After being drafted into the case Sheftel influenced the sacking of Demjanjuk's American lawyer; helplessly watched his client being handed out the death penalty in 1988; made trips to Russia, and gathered as evidence KGB documents that conclusively proved that Demjanjuk could not have been Ivan the Terrible; and just as the trapdoor was about to be opened, got the death sentence overturned and secured the release of the ex-autoworker/war criminal in 1993.*

With talent and luck on his side, an ambitious writer may come up with a character as three-dimensional as Yoram Sheftel. Despite his clowning and his cheekiness, which at first might seem inappropriate to a sensitive case as the one he was handling, Sheftel comes off as the only person in that courtroom who understood the difference between 'Holocaust' and 'Holocaustomania', and understood that terrible miscarriages of justice can come about when people confuse the latter for the former.

So he sits today, in his check wool gabardine suit and his plush home adorned with paintings of Salvador Dali, recalling the case in the following terms: "To be honest, I was enjoying every second of it." He says this even as his effigies continue to go up in flames in many public squares across Israel.

As a contrast to the above segments of elation and protest, The Devil Next Doorgives us monastic shots of the judges who had handed Demjanjuk his death sentence, and the public prosecutor who had secured it for the Jews, some of whom had smooth skins that now seem infested with scales, and some of whom had alert eyelids that now droop, and in all of whose voices we can detect the same mood of helplessness.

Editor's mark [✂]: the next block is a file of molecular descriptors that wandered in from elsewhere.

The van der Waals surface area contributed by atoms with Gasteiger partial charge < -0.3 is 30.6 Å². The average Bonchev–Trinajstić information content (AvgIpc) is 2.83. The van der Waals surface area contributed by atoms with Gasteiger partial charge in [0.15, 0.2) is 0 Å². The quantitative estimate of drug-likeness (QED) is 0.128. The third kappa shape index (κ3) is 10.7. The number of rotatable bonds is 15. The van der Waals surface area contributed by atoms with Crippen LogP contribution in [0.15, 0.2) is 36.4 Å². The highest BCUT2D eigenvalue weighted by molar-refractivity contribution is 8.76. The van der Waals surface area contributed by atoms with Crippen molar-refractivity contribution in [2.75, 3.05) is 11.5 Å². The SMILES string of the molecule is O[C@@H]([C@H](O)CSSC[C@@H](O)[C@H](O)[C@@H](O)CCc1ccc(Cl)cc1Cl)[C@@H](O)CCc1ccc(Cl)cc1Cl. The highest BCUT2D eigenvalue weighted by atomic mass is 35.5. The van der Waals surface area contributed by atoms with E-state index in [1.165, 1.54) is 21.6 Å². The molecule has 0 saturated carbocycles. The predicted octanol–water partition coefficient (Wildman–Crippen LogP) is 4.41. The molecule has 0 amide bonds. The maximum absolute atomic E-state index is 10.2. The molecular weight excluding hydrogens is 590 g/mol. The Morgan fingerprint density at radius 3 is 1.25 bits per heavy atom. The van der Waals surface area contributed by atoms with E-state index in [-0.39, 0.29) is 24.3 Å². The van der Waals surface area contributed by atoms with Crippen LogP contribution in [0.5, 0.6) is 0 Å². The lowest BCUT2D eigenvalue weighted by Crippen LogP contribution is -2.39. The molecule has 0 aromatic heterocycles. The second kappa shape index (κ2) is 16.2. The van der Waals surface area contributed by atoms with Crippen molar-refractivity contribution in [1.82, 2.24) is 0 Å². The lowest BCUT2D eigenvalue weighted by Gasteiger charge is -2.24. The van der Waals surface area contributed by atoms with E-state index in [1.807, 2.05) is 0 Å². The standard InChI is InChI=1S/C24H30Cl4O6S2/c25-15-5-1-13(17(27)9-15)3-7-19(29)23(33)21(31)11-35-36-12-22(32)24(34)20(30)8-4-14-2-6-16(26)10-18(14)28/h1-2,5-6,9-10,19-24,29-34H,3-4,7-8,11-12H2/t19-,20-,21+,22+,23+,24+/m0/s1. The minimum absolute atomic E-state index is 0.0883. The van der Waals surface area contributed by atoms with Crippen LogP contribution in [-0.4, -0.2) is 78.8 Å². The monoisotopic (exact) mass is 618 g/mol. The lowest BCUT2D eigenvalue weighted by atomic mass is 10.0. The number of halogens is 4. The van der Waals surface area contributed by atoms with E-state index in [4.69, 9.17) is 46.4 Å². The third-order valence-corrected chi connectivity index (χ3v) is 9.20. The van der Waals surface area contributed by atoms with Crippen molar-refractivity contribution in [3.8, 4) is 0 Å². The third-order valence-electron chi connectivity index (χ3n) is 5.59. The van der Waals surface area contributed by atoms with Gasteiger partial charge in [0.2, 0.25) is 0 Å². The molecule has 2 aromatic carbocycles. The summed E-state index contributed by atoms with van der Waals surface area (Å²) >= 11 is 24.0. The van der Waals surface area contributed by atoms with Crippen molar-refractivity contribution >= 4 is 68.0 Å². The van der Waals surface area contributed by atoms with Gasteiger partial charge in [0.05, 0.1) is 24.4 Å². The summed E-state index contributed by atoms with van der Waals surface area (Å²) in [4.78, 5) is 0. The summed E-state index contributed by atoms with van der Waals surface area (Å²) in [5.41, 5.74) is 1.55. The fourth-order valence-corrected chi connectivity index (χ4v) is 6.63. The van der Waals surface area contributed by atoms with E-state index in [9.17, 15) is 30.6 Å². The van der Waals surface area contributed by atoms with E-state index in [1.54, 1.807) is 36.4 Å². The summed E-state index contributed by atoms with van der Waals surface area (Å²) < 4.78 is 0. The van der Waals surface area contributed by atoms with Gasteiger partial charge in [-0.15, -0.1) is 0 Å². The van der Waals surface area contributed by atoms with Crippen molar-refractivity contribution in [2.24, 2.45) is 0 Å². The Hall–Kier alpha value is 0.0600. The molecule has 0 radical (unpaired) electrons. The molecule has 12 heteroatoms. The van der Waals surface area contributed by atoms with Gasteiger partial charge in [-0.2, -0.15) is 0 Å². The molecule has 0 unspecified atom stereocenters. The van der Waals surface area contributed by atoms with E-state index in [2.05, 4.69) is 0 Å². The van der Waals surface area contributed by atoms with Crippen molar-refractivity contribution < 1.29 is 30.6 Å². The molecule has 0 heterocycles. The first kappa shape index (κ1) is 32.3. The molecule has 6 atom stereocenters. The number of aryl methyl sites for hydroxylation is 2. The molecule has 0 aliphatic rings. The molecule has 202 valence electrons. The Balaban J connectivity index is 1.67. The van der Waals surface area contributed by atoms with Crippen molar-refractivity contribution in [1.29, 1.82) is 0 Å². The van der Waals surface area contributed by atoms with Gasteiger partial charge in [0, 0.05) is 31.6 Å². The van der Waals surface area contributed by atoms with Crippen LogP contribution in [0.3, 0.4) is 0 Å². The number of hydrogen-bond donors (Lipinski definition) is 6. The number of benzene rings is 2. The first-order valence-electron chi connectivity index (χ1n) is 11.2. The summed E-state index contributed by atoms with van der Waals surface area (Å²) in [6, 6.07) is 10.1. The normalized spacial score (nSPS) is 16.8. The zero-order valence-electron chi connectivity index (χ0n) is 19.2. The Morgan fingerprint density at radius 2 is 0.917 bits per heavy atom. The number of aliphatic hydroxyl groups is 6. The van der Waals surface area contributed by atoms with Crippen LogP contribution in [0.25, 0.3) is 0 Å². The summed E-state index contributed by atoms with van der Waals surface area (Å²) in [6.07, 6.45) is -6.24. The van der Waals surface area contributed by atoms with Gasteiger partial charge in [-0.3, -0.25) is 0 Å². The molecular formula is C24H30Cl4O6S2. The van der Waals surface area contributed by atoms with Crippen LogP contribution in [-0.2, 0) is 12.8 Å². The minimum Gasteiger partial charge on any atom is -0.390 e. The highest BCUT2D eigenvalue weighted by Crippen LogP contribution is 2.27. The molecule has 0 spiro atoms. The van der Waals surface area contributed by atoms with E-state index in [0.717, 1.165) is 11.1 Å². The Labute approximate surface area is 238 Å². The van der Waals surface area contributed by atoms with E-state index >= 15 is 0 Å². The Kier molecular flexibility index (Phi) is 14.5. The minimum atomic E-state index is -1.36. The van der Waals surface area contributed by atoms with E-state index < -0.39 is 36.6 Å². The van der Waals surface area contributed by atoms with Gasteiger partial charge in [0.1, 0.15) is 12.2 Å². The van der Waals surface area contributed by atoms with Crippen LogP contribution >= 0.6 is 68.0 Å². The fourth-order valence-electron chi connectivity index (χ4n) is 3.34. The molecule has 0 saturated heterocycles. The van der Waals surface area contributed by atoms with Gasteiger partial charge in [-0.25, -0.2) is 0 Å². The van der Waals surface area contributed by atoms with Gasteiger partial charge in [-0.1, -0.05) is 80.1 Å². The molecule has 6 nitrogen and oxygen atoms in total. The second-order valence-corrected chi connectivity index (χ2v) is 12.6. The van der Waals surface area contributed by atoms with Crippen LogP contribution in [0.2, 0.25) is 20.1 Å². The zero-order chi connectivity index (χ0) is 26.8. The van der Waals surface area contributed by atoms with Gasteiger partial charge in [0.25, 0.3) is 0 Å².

My first acquaintance with John Demjanjuk had happened over a reading of Philip Roth's novel, Operation Shylock, which has a big section dedicated to the Demjanjuk case. The section is composed in the part playful, part meditative tone employed throughout the noveland Roth had, in point of fact, based it on firsthand experience. He had attended the trial for months on end, and confessed to have been riveted by it.

And who can blame him?

Purely as a documentary The Devil Next Door is up-and-down, and the stabs at aestheticisation by camera, as well as the forced air of solemnity that blows over big chunks, don't quite work. But the lumpy bits can be overlooked for actual footage from the trial, which make up more than three-fourth of the documentary, and which are nothing less than chilling -- chilling, albeit in a human way.

I won't be exaggerating if I say that you cannot look away for even a second when the courtroom clips are on. Not just the testimonies of the survivors, but all those Jewish noses swelling and twitching in the crowd, an informal gesture from the defense lawyer to his team, a passing deliberation between the judges, Irene Demjanjuk's beautiful greyish-blue eyes scanning her father for signs of meltdown -- every single frame of the trial strikes you as a significant guidepost of history. And that explains why a State-owned Israeli television channel had broadcasted the trial live, and why in the two year period over which it took place a visible drop was reported in the national productivity.

I was surprised to find the Demjanjuk trial not listed in Wikipedia among the trials of the century. While morally and psychologically more complex than the trial of Adolf Eichmann, or that of O J Simpson or Bill Clinton, the man at the centre of the Demjanjuk trial was a more interesting character than Eichmann and Simpson and Clinton put together.

IMAGE: Inmates are seen lying on bunks in a barrack at the Nazi German death camp Auschwitz-Birkenau. Photograph: Yad Vashem Archives/Reuters

Handcuffed as he walks down an El Al Israeli flight, his features remarkably preserved at 66, we see Demjanjuk turning to the authorities and asking for permission to kiss the holy hand. Loitering in his tiny prison cell in a vest and shorts, he shows a foreign correspondent the many fan mails he has received from all over the world.

Seated in the witness box, he listens to translations of the survivors' accounts with an interest bordering on mirth. He evidently hates no one, and even offers his hand to one of the survivors who shoos him away. At one point in the trial, without any coaxing whatsoever, he reveals a tattoo in his left armpit, a Nazi tattoo that leads to his eventual conviction.